You may have heard of ‘Back to Church Sunday‘ – it started in England about ten years ago, encouraging local churches to have one Sunday a year where every member had the chance to be an evangelist in a low-intensity manner: invite a friend to go to church with them.
There was an initial flurry amongst Methodist churches in Ireland, with a few success stories – one year, (as far as I remember) around 120 people came to Methodist churches across Ireland with a friend on that Sunday, and continued in worship from then on: the equivalent of planting a new church.
But the energy began to ebb, churches started saying things like ‘we did that last year’ or (because the set date was at the end of September) ‘it’s too close to Harvest’. Essentially, our folks got too focused on the EVENT instead of the ATTITUDE.
Back to Church Sunday have changed tack this year, morphing into ‘A Season of Invitation‘, offering church members a series of opportunities to invite friends to join them in worship. The reasoning is that multiple invitations increases the statistical chance of a person becoming part of the fellowship, which hopefully will lead to contact (or renewed contact) with the Gospel and the family of believers. I think that’s a healthy and helpful shift. But if local churches run with this programme simply as a programme of events, the energy will once again leak away to nothing after one or two years.
The key (as explained in some B2CS training a few years ago) is the attitude within a whole congregation of inviting, welcoming and befriending. When the whole body has the heart for people and love of God that is expressed through inviting friends to meet someone they love, that is winsome. When the friends make that bold step to walk into a church building (or any gathering of Christians, there can be a fair amount of apprehension if it’s been a while since being part of a fellowship, nomatter where or when we meet), there needs to be a warm, real welcome – smiles, handshakes, thoughtfulness, food! And the attitude of all the people needs to be ‘these could be new best friends!’ (rather than the approach of, ‘I wonder could they do youth work?’).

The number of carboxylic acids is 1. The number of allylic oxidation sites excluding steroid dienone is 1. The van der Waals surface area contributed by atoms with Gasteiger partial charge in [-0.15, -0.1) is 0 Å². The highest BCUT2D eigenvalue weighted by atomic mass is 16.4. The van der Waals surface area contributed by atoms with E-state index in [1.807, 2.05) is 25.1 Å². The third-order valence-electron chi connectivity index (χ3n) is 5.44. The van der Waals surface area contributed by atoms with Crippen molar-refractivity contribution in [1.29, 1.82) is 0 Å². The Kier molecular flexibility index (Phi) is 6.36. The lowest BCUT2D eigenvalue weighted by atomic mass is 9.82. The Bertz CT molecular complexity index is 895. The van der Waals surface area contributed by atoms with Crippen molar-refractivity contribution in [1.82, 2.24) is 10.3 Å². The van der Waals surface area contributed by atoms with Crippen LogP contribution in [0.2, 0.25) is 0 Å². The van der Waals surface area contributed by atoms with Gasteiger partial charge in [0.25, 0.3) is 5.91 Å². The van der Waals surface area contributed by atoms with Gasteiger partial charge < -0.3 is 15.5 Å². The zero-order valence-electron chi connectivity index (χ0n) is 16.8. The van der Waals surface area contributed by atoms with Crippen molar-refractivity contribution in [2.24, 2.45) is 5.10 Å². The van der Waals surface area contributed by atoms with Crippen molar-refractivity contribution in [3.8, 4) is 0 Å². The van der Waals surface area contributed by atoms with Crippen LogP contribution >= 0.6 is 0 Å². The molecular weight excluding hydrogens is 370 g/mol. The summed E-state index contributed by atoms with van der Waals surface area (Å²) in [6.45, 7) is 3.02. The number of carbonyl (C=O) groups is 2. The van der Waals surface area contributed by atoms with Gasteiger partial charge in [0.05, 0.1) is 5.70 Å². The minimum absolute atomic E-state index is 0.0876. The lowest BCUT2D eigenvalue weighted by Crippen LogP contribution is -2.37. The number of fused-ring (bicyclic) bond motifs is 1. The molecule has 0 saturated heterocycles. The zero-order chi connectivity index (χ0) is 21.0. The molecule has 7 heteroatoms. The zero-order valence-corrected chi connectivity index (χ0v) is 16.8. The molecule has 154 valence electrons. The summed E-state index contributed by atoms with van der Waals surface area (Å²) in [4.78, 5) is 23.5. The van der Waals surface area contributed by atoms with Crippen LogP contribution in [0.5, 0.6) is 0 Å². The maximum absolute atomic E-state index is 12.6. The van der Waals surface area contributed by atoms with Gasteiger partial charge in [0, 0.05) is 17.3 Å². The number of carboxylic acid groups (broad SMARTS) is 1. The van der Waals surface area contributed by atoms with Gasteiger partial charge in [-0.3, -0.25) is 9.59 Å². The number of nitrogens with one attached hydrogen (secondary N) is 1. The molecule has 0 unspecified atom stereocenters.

Recently we visited a church on a weekend off. Their website didn’t have service times on it and didn’t mention whether there was a Sunday School or creche. We drove past the building the evening before to get the start time but weren’t convinced our boys would survive without some age-appropriate content. We didn’t set an alarm! But we were woken at six by one of our little angels and were able to get there a minute after start time. The front door was closed. Then there was a corridor with no signs pointing to the sanctuary. The door to the sanctuary was closed and no-one was there to open it, say hello, or tell us about children’s stuff – and once inside, the back rows were filled with local folks so we had to troop to the front.
It was an uncomfortable exerience for us, making us wonder why anyone without the habit of Sunday worship attendance would ever put themselves through it. Certainly, the folks were warm afterwards. But it made me think about our own place of worship and whether we can better help people who make the brave step of coming out to church. I’m encouraged when I chat to newcomers and they tell me they had meaningful conversations with several of our people during coffee time after the service. I hope we are good welcomers. We can probably do better.
But Inviting, Welcoming and Befriending does not happen just because we’re told to do it. It happens because a people’s hearts are on fire with the love of God. And it’s also not evangelism – at some point we need to be ready to gently share the hope that we have in Jesus.
When did you last invite someone to accompany you to a worship gathering?